The Myth of Emotional Opposites
In therapy, while working in police psychology, I have learned that very negative people tend to suffer from “Shit City Syndrome,” meaning that their cynicism and view of life cause them to see all the bad parts of a situation. Then they complain that they aren’t enjoying life. Realize that your evaluations of the world cause you to create your world while you are evaluating it. Essentially, if you see yourself in “shit city” you will live in “shit city” and lead a miserable existence. It is sort of a turn on the self-fulfilling prophecy which is basically the evaluation of the self creates the self as you interact with the world.
To overcome this syndrome I use the Myth of Emotional Opposites. I use this in my speeches, as well as, in my therapy.
I first ask the person what is the opposite of “pain,” and invariably get the word “pleasure.” I ask then the opposite of “love,” and get the answer “hate.” Finally, I ask for the opposite of “happy,” and get “sad” as the answer. This is the setup, as I have gotten the same answers in a room full of mental health professionals, just like I’ve gotten the answer in a room full of everyday people.
I then have the person visualize that they have a compound fracture of the leg. They fell over the doorway and broke their leg badly. The bone is sticking out. I ask them if they are in pain and they invariably reply yes. Then, I tell them at the same time as they are writhing in pain waiting for the ambulance to come, their friend comes over and says, “remember last week when we were at that seminar with the fat guy (me) and we bought a lottery ticket. Well, I just found out we won 134 million dollars.” I then ask “Now, are you still in pain?”
I get stumbling when I ask this second question. They can’t make sense of it. Pain and pleasure are opposites; they can’t exist together. Are you in pain or pleasure? On the continuum line, pain and pleasure are on the opposite ends, so which is it? You’re definitely in pain; you have a compound fracture. And, if you are not in pleasure after winning 67 million dollars you’re a little weird. I mean, you can’t be in love and hate someone at the same time, or can you? You can’t be happy and sad at the same time, can you?
The Myth Revealed
Then I make my point, pain and pleasure are not opposites. The opposite of an emotion or a feeling is not another emotion; it is the lack of an emotion. The opposite of pain is no feeling. The opposite of pleasure is no feeling. The opposite of love is indifference; the opposite of hate is no feeling. And this simple concept can lift you out of Shit City.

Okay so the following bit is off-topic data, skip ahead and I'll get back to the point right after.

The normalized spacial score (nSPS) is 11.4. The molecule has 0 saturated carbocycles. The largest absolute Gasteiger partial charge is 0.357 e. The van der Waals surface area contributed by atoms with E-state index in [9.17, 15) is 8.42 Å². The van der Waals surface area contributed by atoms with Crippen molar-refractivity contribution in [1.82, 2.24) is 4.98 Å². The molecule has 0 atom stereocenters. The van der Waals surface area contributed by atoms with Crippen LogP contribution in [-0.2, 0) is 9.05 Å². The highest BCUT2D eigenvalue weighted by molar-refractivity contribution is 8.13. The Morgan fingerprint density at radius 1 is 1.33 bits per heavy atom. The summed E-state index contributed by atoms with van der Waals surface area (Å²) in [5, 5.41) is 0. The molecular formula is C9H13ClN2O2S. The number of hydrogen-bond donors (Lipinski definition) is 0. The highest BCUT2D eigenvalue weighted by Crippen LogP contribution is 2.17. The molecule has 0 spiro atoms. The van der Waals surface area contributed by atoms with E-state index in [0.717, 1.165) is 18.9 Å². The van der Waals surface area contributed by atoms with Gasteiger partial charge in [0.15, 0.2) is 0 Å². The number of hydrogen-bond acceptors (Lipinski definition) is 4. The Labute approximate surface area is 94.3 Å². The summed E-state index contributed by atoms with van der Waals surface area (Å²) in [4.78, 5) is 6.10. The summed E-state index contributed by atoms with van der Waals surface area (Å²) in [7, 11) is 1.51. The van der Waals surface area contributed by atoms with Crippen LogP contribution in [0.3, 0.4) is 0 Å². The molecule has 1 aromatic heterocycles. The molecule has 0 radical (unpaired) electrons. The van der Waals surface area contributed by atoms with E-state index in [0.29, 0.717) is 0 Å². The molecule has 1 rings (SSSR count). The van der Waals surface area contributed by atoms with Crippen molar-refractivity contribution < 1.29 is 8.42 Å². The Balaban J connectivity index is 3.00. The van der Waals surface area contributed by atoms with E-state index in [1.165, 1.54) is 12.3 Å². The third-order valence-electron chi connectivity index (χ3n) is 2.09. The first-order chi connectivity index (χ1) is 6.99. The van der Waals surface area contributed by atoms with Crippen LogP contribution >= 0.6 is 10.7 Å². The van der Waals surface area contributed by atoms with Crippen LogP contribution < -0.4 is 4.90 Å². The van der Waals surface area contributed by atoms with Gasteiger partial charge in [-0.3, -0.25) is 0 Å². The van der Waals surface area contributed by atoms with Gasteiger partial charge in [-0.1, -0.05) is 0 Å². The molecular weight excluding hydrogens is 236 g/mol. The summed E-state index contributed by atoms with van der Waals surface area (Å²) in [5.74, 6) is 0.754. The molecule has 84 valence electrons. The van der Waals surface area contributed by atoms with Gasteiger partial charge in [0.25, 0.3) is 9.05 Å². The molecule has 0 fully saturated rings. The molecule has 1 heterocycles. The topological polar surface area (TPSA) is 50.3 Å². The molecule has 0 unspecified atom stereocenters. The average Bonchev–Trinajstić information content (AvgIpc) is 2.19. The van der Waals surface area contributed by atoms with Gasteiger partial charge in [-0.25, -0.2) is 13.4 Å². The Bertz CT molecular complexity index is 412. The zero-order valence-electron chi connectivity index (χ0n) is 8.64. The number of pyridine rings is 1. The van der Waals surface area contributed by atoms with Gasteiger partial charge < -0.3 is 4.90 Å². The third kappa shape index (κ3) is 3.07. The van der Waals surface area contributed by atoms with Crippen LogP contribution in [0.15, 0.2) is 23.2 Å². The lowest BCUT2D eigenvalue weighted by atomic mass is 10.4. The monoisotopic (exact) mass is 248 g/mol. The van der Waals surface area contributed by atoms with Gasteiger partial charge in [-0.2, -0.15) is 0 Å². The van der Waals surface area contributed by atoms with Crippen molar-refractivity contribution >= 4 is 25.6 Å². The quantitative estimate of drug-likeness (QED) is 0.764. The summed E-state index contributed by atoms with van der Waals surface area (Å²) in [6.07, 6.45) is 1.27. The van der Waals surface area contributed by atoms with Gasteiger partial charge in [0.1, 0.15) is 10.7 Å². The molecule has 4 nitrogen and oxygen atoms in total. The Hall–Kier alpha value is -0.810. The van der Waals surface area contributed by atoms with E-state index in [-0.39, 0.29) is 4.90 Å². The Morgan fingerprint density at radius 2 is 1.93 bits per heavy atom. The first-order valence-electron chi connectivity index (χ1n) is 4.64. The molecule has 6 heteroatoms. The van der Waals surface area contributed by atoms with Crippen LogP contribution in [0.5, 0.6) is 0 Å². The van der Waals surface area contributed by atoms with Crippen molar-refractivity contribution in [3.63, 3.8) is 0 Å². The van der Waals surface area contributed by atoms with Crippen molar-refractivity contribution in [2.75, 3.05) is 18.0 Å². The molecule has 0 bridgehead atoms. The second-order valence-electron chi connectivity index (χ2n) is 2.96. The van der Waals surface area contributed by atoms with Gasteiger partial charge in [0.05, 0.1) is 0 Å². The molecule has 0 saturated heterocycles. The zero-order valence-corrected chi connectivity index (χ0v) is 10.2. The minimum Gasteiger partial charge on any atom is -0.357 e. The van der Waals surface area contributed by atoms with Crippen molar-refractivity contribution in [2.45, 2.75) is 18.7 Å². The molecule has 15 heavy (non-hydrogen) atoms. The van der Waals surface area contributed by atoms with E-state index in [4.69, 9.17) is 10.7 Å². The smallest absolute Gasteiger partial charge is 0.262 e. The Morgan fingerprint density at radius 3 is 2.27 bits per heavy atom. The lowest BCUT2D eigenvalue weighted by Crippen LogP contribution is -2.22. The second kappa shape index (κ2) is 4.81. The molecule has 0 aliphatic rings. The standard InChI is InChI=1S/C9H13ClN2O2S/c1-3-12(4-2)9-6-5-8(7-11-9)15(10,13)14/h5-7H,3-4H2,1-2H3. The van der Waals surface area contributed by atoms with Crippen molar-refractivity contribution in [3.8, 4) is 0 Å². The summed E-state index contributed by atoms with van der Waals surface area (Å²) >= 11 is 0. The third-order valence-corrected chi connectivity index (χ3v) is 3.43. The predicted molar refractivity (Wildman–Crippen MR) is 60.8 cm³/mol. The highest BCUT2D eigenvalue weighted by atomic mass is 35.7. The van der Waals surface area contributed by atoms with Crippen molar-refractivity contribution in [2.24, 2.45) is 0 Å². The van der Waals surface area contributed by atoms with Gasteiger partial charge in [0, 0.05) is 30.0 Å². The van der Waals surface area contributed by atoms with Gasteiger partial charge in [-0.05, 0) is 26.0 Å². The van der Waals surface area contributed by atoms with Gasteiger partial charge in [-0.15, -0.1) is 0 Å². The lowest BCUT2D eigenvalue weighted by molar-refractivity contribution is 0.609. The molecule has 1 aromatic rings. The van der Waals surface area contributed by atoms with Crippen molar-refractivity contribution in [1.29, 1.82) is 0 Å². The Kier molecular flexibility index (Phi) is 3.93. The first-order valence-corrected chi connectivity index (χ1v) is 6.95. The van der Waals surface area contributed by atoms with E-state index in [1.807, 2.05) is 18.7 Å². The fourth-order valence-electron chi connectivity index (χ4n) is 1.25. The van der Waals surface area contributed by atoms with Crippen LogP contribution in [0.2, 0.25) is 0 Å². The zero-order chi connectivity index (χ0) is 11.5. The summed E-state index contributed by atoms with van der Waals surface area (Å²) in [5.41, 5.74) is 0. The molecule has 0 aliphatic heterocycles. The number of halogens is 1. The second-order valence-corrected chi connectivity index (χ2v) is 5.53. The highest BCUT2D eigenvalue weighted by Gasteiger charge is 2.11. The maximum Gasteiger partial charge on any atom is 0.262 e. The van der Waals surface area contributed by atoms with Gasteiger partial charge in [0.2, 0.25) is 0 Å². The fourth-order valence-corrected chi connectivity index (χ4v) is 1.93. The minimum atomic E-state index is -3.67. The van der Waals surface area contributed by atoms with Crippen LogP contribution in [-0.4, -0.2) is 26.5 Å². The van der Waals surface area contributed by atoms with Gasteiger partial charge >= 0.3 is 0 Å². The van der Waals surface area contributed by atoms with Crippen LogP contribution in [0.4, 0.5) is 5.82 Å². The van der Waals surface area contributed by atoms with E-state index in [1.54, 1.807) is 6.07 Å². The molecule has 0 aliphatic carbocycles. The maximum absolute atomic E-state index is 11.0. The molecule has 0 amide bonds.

You see, the natural tendency for people is if there is a negative feeling, they don’t allow positive feelings to exist, or they reduce the positive feeling so much it has no value. Emotional Shit City! But our life has many different facets and we can be unhappy about say the relationship in our life and be happy about the amount of money we earn. Or we can be sad for a loss in our life, but still enjoy the joys of an errant rose or a nice email card. Our need is to focus on the parts of life that are going well, and allow time and other healing methods to happen in the bad areas.
Remove Stress with this Powerful Technique
Now it may sound a long way to go to teach a concept most people know that is common sense. But remember, people don’t live with common sense. In fact, common sense is not common at all. They lose commons sense in emotion. This technique has had a profound impact on people going through a grief process, people having problems with a teenager, people who have lost a love in their life, or even people after a critical incident. It lessens the load and gives them permission to have some fun without feeling guilty because they have one bad thing in their life. It is a powerful technique and can stop a person from feeling overwhelmed and consumed with something that happened to them. Implementing such a technique can help put the happiness and simplicity back in your life.
Good luck with it if you choose to try it.
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Gary S. Aumiller, Ph.D. ABPP
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